THE ABC OF BIG DATA The phrase ‘Big Data’ has in recent times become a popular jargon. It has been used, overused and used incorrectly that it is difficult to decipher what it really means. In this post, we shall be demystifying Big data and seeing why it is considered one of the most promising technologies of the decade. Big data refers to the massive volume of both structured and unstructured data that is so large it is difficult to process using traditional techniques. So Big Data is just what it sounds like – a whole lot of data. Social media, online books, videos, music and all kinds of information have all added to the staggering amount of data that is available, as more of this information have become digitized. All these data can then be analyzed, and value can be gotten from it. Categories of Big Data Big Data may be well-organized, unorganized or semi-organized. Based on the data form in which it is stored, the data is categorized into three forms: Structured Data – Data accessed, processed, and stored in a fixed format or form is called as structured data. The example of this data form is a table ‘Student’ storing different fields for the different students containing the data in rows and columns. Unstructured Data – Data without any structure or a specific form is called as unstructured data. It becomes difficult to process and manage unstructured data. Examples of unstructured data may be data sources with images, text, videos, etc. Semi-structured Data – This kind of data contains the combination of both structured and unstructured data. It has a structured form...

As customers’ financial behaviors evolve to include digital banking and financial technologies—like peer-to-peer payment, virtual currency, mobile payments and mobile wallets—tokenization is one of the most important new technologies merchants can leverage to stand in the way of cybercriminal access to customer payment information. What is Tokenization? It is recommended that consumers use a paper shredder to destroy bank account statements, checkbook registers, tax forms, payment receipts and similar documents that include sensitive data because any account number reflected on the document that wasn’t destroyed beyond recognition could be used fraudulently. Similarly, when a shopper buys something online, they are required to divulge confidential and sensitive information, such as their address and ATM card info.  Giving out this information online is risky since it may be stolen and used fraudulently. Much like a paper shredder renders account information meaningless so that it’s made nearly impossible to re-assemble, repurpose or identify, the same theory applies to tokenization—through technology. Basically, tokenization is the process of replacing sensitive data with unique identification symbols that capture all the vital information about the data without compromising its security. The algorithmically generated number used to replace the sensitive data is called a token. How It Works Typical consumer credit/debit (ATM) cards come with names, 16-digit personal account numbers (PANs), expiration dates and security codes — any of which can be "tokenized." When a merchant swipes a customer's credit card, the PAN is automatically replaced with a randomly generated alphanumeric ID (“token”). The original PAN never enters the merchant's payment system; only the token ID does. The merchant can use this special token ID to keep records of the...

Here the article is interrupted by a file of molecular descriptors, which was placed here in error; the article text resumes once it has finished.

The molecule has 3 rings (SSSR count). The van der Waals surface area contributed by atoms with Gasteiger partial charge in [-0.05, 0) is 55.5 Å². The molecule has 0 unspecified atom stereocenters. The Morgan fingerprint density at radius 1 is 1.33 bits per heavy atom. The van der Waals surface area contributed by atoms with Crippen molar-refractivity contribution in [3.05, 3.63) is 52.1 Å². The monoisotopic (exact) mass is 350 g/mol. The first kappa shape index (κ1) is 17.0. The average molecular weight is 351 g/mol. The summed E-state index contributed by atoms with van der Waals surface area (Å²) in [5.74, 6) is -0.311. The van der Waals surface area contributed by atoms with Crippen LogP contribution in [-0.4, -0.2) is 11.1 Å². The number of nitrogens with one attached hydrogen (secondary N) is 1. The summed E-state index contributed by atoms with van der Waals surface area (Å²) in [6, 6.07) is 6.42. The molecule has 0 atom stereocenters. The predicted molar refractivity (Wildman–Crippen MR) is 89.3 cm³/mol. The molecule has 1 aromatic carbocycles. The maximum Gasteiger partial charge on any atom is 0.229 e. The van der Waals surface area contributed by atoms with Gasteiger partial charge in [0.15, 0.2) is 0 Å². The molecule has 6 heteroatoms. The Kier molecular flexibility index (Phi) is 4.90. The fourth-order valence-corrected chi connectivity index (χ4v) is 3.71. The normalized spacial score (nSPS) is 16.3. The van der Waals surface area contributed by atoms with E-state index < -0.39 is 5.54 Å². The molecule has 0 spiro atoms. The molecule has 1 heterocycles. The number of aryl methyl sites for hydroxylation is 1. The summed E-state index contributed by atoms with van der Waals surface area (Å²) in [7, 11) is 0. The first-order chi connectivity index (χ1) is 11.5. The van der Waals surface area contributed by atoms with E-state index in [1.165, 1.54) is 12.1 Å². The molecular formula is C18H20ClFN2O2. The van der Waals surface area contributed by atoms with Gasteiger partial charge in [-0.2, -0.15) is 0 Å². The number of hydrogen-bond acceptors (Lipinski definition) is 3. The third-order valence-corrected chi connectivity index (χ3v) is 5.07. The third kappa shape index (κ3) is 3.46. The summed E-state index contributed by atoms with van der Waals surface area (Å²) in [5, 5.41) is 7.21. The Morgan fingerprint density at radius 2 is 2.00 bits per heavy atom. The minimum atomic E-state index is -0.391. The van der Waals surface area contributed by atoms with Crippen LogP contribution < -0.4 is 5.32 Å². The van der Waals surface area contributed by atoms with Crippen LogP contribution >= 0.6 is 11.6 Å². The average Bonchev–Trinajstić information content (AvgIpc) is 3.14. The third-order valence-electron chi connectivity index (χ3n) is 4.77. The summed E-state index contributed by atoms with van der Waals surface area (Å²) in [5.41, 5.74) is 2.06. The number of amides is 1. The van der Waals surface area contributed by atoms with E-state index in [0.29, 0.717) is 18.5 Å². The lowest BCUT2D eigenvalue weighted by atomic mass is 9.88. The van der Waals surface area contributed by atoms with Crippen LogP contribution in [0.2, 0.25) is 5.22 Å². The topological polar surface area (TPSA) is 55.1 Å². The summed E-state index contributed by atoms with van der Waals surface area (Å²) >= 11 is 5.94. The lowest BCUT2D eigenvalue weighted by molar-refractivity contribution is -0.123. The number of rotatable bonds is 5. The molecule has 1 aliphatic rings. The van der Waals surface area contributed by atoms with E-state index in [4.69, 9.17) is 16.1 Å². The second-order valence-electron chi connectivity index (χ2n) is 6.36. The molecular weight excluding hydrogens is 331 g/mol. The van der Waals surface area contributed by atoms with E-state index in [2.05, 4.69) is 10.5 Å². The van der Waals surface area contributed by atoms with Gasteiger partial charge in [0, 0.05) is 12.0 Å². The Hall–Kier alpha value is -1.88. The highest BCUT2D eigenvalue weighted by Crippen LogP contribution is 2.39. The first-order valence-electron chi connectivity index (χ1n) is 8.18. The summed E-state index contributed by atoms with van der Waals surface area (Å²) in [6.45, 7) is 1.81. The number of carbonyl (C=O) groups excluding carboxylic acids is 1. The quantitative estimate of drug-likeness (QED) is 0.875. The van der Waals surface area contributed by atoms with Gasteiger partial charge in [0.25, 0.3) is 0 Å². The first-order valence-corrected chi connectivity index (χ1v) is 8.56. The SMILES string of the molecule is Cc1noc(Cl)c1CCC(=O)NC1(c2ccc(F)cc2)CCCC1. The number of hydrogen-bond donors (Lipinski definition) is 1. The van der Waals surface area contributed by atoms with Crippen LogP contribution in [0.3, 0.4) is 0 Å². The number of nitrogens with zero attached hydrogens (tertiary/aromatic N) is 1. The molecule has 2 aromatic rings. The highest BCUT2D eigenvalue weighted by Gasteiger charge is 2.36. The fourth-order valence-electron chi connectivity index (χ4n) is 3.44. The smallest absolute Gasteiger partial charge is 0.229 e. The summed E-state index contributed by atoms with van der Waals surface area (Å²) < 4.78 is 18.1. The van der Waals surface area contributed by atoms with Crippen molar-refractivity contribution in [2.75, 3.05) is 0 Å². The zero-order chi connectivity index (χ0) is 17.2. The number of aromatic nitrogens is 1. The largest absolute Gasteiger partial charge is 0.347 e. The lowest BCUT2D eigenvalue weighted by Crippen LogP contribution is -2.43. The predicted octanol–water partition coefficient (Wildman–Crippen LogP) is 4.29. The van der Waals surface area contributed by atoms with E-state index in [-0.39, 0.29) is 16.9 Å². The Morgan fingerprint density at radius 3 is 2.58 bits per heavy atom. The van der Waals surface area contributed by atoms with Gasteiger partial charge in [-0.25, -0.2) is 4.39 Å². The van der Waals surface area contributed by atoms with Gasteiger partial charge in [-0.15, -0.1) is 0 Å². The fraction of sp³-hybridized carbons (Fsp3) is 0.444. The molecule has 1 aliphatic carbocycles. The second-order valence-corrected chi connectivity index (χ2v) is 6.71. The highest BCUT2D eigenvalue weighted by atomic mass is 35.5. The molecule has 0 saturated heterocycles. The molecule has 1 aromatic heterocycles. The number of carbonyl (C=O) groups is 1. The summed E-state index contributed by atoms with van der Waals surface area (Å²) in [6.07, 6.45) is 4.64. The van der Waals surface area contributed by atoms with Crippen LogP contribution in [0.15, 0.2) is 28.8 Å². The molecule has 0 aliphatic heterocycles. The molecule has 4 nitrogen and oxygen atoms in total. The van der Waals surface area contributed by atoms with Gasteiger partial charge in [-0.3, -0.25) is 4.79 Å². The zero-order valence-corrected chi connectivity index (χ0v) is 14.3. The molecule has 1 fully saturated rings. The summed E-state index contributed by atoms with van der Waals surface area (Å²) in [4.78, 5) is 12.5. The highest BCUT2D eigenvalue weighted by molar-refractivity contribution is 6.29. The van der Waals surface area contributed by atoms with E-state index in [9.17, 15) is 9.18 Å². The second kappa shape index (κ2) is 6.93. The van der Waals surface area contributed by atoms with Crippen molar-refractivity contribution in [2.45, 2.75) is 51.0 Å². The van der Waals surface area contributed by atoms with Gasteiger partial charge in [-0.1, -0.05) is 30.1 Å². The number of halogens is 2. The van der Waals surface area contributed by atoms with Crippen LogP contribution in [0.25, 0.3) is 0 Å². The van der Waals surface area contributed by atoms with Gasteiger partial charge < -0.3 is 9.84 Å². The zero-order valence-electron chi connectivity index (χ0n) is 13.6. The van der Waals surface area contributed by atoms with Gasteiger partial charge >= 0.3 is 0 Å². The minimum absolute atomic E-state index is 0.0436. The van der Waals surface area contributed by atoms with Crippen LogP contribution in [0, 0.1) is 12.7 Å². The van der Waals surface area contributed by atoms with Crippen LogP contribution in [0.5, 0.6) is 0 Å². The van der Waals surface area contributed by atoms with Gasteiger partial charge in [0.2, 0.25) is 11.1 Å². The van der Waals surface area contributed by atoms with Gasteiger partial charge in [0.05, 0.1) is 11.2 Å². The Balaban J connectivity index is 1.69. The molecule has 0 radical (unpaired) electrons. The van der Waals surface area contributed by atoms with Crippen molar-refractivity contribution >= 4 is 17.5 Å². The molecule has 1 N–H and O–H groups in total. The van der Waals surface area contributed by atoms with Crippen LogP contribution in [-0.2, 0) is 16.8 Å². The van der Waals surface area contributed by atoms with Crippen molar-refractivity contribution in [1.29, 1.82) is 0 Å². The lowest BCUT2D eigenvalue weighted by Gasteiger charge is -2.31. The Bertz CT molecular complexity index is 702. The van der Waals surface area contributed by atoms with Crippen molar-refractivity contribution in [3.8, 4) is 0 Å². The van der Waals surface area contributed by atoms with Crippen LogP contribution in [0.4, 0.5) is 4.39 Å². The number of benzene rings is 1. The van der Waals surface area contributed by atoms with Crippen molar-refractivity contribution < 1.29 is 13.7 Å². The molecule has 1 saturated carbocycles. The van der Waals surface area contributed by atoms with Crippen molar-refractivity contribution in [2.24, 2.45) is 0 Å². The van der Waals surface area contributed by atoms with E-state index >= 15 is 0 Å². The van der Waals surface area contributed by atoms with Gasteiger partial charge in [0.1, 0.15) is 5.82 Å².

By 2030 one in five people will be African. Africa will account for more than half (54%) of the 2.4 billion global population growth in coming decades. The United Nations predicts that between 2015 and 2050, Africa will add 1.3 billion people, more than doubling its current population of 1.2 billion. Combine the continent’s soaring population with technology, improvements in infrastructure, health and education, and Africa could be the next century’s economic growth powerhouse. Africa has had a sporadic growth in Technology through the development from spears and arrows from trees, to the discovery of machines and software to making life better. Even in this evolution of Africa in Science and Technology, research still shows that Africa portrays a gap in Technology compared to the rest of the technology inclined world, due to the myopia on the part of its Government to recognize the value and need for science and technology in its country’s development. As Africa transitions from the margins to the mainstream of the global economy, technology is playing an increasingly significant role. According to the IMF’s 2014 World Economic Outlook report, of the ten fastest growing economies in the world, six will be from Africa. Past Technological Achievements Despite suffering through the era of horrific system of slavery, countless contributions to the fields of science and technology was made by early Africans. The first evidence of tools used by African ancestors is interred in valleys across Sub-Saharan Africa. There is no doubt that tech and innovation can play a big role in making some countries richer than others. About half the differences in GDP per person between countries are due...